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A year or so ago, I bought an old Nexus 7 that was very slightly used (I took it off my girlfriend's hands). Everything worked fine, but I barely ever used it.

Two days ago I broke it back out. I charged the battery to full but never ran anything. The next day, I opened it up again and noticed that there was an update - 5.1.1. Not researching beforehand, I went ahead and tapped the notification, and then the problems started flooding in.

First, the tablet became locked in the loading animation after the Google logo. I let it do this overnight just in case, and it was still stuck in the morning. So I held the power button and volume button until it turned off and tried to reboot it.

At this point, it booted to a 'No command' screen. I did a factory reset from here, and rebooted. Now the tablet became stuck in a reboot loop of the Google logo.

After some research, I flashed it back to version 4.4. Everything worked fine with the fastboot and everything was working great. I ran a few updates from the tablet and got to version 4.4.4. Again, it loaded fine.

I tapped the envelope icon in the top-left corner to view my e-mails. As I was reading the first one, the screen froze. I let it sit for a few minutes and it was still frozen. So again, I powered off by using the power and volume button. My battery was around 30% at this point.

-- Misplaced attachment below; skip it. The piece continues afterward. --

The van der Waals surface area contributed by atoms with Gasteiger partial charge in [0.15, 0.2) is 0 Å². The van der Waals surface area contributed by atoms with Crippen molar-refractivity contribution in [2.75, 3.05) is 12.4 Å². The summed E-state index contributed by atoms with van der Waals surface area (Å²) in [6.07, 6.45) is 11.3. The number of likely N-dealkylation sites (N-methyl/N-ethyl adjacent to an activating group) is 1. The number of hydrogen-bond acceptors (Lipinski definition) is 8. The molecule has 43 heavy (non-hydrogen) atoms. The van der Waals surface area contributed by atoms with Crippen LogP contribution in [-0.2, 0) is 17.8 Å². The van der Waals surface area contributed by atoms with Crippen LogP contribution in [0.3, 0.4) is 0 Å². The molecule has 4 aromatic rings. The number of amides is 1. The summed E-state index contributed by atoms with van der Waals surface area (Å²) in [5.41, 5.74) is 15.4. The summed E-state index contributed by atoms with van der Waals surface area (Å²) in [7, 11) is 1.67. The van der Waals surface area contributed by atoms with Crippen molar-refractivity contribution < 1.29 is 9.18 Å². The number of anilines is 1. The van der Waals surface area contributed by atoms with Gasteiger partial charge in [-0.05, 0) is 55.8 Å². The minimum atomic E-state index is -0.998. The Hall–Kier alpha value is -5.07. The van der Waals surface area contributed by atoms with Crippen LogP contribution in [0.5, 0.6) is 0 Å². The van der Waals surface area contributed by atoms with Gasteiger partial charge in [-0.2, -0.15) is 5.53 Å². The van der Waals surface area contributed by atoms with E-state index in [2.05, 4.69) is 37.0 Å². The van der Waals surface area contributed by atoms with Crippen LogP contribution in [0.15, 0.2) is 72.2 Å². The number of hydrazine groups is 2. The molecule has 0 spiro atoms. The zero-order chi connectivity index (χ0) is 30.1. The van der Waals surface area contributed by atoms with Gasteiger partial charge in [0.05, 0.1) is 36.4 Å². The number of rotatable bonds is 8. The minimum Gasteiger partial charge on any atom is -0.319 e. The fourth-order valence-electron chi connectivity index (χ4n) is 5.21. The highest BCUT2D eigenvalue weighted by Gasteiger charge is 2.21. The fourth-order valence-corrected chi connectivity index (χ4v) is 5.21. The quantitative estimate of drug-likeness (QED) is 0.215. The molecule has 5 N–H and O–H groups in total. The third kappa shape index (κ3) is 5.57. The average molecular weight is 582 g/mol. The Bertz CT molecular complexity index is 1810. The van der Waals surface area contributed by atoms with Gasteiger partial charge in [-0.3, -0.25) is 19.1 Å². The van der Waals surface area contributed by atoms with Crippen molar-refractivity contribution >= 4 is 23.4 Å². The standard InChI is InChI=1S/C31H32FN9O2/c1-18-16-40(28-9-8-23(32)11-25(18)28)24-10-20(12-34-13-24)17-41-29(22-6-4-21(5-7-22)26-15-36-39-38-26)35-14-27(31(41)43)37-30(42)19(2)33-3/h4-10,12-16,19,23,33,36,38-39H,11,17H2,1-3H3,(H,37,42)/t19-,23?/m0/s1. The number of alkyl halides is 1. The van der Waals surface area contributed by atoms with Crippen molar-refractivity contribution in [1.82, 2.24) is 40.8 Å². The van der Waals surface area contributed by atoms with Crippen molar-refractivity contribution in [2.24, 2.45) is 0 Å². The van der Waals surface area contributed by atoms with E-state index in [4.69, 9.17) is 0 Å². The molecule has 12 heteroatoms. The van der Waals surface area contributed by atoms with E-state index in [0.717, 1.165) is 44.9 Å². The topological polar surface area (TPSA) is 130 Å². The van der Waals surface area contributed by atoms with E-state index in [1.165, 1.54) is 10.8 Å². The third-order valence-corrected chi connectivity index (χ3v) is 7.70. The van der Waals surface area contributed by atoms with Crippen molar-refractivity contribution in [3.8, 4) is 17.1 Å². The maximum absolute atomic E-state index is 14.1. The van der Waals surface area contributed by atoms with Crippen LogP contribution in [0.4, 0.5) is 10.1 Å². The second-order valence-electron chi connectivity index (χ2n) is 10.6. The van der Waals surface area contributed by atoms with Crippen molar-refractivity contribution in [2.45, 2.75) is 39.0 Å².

Now the tablet shows absolutely no signs of life. I have tried holding the buttons with all of the combinations that are online, I have tried doing combinations of buttons while plugging/unplugging the charger. I have tried using a regular micro-usb charger as well as a 2A charger. I have tried reseating the battery. NOTHING has worked. The tablet shows NO signs of life - no flashing, blanks, anything at all.

What else can I possibly do?

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Looking at your issue related to battery and charging (which may not be the sole cause- I am not familiar with Nexus devices)

  • Since you barely used it for an year, it would not have been charged either and the battery could have discharged to very low levels. Li Ion batteries have a protection circuit that kicks in when the discharge falls below a certain level. It requires certain current to be applied to it before charging can happen. This is called "Boosting". How to awaken sleeping Li-ion explains it. Fix: Nexus 7 Refusing to Charge, Try This Trick mentions steps getting into the bootloader to revive it
  1. Plug-in your dead N7 to a wall charger. (Jump immediately to step 2.)
  2. Immediately after plugging it in, press Volume Down and Power at the same time.
  3. Once in the bootloader menu, use Volume Down until you see “Power Off Device.”
  4. Choose that option with the Power button.
  5. Once your device is off, unplug the charger and then plug it back into the device.
  6. You should now see the battery meter with your device returning to life.
  • You could also try to change the charging cables- I would suggest is to use a 20/22 AWG cable for charging (if you don't want to buy, look for a short thick charging cable-it may help). See answer here for my details. Nexus 7 is more choosy: It will stop charging if voltage levels drop and resistance comes into play again. Google Nexus 7 Charging goes into details and says